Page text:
>> John Hasler put forth on 1/6/2010 10:21 AM:
>>> Stan writes:
>>>> What about sound?
>>>
>>> Two sound cards. *Sound is handled entirely seperately from video.
>>
>> No kidding? *(sarcasm)
>>
>> The question is how do you configure the 2nd user session to use a secondary
>> sound device? *That is what the original OP needs to know.
>
> Each user runs PA per-user as normal, and simply selects the sound device
> they use in pavucontrol.

Given that PA is next to useless (particularly for games), is there a
NOT PA way of doing this?


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Old 01-12-2010, 11:52 PM
Rob Owens
 
Default Two computers in one: two users each with their own accounts, monitor, and keyboard?

On Tue, Jan 12, 2010 at 08:35:25AM -0600, Stan Hoeppner wrote:
> Albretch Mueller put forth on 1/12/2010 4:00 AM:
>
> > The only extra cost here would be the special video cards for each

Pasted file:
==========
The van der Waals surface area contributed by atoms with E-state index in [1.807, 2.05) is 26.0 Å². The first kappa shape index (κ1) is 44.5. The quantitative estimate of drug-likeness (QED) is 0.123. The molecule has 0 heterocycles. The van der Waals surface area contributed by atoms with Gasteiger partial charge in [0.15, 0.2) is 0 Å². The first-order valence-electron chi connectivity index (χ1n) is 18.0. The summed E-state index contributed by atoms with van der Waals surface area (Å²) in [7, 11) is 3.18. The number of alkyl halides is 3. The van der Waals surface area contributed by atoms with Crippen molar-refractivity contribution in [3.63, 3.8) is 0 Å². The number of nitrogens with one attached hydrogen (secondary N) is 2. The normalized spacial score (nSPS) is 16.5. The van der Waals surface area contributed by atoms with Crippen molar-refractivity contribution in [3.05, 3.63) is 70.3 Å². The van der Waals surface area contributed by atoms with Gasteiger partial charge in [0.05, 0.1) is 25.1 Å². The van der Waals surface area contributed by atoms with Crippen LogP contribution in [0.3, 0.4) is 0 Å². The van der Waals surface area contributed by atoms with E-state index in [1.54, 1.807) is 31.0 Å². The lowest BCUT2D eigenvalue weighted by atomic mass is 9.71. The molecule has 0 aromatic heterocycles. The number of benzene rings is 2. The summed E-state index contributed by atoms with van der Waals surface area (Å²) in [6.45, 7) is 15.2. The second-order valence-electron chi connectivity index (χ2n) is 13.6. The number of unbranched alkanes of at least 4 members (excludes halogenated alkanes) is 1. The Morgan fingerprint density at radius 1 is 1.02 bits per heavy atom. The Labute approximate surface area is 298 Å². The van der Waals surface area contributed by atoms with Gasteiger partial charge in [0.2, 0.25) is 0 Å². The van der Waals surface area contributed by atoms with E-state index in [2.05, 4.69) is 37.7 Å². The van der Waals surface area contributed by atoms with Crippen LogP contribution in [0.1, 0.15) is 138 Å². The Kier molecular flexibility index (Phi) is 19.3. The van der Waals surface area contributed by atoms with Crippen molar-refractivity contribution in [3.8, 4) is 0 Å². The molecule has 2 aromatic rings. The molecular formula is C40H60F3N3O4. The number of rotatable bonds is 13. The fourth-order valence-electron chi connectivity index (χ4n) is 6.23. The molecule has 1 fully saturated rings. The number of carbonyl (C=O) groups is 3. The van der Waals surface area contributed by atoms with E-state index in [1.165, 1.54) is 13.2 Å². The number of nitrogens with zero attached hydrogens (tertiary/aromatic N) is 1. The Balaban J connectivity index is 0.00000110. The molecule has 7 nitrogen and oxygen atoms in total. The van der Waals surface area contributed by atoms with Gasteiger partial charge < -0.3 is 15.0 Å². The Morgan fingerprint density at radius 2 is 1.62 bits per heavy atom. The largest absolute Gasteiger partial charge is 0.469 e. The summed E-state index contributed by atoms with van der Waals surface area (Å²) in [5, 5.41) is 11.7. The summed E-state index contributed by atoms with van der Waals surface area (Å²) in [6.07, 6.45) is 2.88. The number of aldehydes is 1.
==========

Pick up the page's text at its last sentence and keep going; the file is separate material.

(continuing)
> > seat but even they are commercial nowadays and making multi-seat work
> > would be our job right?
>
> You're still missing the overall picture here. In your living room or basement,
> or in a library or lab with a 30 foot long desk, this concept may work, somewhat.
>
I agree that a cheapo laptop, netbook, or desktop is probably the
easiest way to go for the original poster.

If you really want to go multi-head, I think the real way to go right
now is LTSP. Get any old computer, connect it via Cat5 to the LTSP
server (which can even be just a P4 with 512MB), and boot it off of a
gPXE CD. You'll have local USB access and local CD access (but not
audio CD). You can do this with real junk! I have a couple of P3's and
a P2 acting as LTSP thin clients and they work great.

-Rob